Anderson seems confident that Prime Minister Theresa May and her team will look kindly on the report, saying that “MMIP works closely with government on all aspects of manufacturing work. This roadmap looks to support existing commitments made by the government to make Britain ‘future ready’ and provide the industry’s priorities for medicines manufacturing". (Also see "UK BioPharma Players Told 'Think Global, Act Local' For Post-Brexit World" - Scrip, 22 Mar, 2017.)



In terms of locations for the centers other than Strathclyde and Stevenage, Anderson said "these are decisions that depend on a range of factors that will need to be had at the next stage of this process".



The authors of the paper claim that the moves are necessary because "encouraging and fostering the UK as an innovative and technology-led industry is critical to the future of the UK economy," noting that current pharma exports amount to £25.8bn. They add that the country "has a track record of early innovation in all aspects of medicines development [and] the UK’s ability to innovate early in a collaborative way sets it apart in what is an ever increasingly competitive market".



However, the report argues that "historically, translating this early innovative development into actual scaled-up medicines production physically in the UK has not been so successful". It gives examples of "lost opportunities" which has seen the country leading biological drug development but manufacturing moving to the USA, Japan, Singapore, Switzerland and Ireland.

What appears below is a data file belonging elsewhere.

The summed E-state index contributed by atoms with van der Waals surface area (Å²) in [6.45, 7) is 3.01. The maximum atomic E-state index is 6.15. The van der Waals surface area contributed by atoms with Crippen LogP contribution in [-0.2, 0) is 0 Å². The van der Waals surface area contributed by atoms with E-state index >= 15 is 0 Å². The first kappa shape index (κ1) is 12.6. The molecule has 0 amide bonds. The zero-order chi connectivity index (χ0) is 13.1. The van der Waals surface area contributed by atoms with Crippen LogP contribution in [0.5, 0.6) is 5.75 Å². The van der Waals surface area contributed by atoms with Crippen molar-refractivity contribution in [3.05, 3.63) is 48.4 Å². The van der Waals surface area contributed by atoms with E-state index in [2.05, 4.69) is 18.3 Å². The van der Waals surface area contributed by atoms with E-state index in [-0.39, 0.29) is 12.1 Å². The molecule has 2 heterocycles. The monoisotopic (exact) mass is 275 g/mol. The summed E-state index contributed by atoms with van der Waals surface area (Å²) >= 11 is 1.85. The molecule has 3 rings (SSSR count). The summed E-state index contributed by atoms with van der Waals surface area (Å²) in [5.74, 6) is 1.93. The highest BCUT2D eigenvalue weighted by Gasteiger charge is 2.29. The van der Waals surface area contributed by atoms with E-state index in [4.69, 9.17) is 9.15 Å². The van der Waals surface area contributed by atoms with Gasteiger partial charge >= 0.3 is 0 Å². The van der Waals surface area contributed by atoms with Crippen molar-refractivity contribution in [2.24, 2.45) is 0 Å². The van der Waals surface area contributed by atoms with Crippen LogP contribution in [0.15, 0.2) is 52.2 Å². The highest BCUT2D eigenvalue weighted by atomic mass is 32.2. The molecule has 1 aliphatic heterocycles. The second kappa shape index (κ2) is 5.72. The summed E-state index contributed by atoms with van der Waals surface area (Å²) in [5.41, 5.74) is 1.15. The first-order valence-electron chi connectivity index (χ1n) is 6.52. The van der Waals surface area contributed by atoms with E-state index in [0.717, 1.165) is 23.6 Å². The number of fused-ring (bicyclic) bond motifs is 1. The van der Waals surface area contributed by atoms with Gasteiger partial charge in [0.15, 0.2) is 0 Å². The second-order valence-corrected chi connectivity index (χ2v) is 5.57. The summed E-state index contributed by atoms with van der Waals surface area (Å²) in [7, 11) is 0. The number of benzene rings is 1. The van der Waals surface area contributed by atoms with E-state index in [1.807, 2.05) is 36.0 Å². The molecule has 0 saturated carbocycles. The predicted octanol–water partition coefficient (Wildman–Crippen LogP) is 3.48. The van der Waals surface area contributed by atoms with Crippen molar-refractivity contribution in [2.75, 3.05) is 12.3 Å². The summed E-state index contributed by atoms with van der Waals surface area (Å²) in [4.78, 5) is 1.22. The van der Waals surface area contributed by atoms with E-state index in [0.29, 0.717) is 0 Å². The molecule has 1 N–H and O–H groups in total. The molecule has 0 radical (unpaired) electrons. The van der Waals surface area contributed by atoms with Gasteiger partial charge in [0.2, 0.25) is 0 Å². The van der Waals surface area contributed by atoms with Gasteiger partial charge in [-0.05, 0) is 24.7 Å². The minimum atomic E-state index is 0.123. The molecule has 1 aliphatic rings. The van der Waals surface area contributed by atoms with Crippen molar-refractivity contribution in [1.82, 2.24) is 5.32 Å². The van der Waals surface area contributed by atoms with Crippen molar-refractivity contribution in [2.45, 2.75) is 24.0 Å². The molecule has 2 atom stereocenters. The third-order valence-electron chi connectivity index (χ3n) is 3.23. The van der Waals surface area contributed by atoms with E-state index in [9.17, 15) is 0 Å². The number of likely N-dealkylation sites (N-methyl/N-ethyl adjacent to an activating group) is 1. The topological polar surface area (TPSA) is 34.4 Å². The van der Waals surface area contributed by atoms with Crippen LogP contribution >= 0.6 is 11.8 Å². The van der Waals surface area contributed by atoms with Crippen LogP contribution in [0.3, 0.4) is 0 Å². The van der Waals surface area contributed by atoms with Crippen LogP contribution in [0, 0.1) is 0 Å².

The MMIP notes that active pharmaceutical ingredient manufacturing capability has been off-shored to the far east over the last 10-15 years, drawn to lower cost locations at times "at the expense of consistent quality/compliance and supply chain security". It also laments the fact that "we manufacture very few packaging components that are needed for all medicine packs" and this results in the UK losing out on export value as exports of unfinished products are less valuable than finished ones.



The MMIP paper argues that "there are global challenges and opportunities to regain the UK’s position as the leading country for medicines development and manufacturing. This involves the whole end-to-end supply chain and integrates various parallel ‘game changers’ including digital, automation and advanced diagnostics and analytics." It concludes by saying the roadmap is a "timely initiative vital to secure manufacturing investment now as there are key technologies that have the potential to integrate, enhance and disrupt the traditional manufacturing model for medicines".



Andy Evans, chair of MMIP, said: “The UK is already one of the best places in the world to research and develop exciting new medicines for hard-to-treat diseases, but needs to improve when it comes to manufacturing and packaging them, ready to go to patients." He added that this new infrastructure is needed because "from early-stage R&D to manufacturing and packaging, we want a coherent, joined-up system so that patients will benefit when first-in-kind medicines are launched in the same place they are discovered".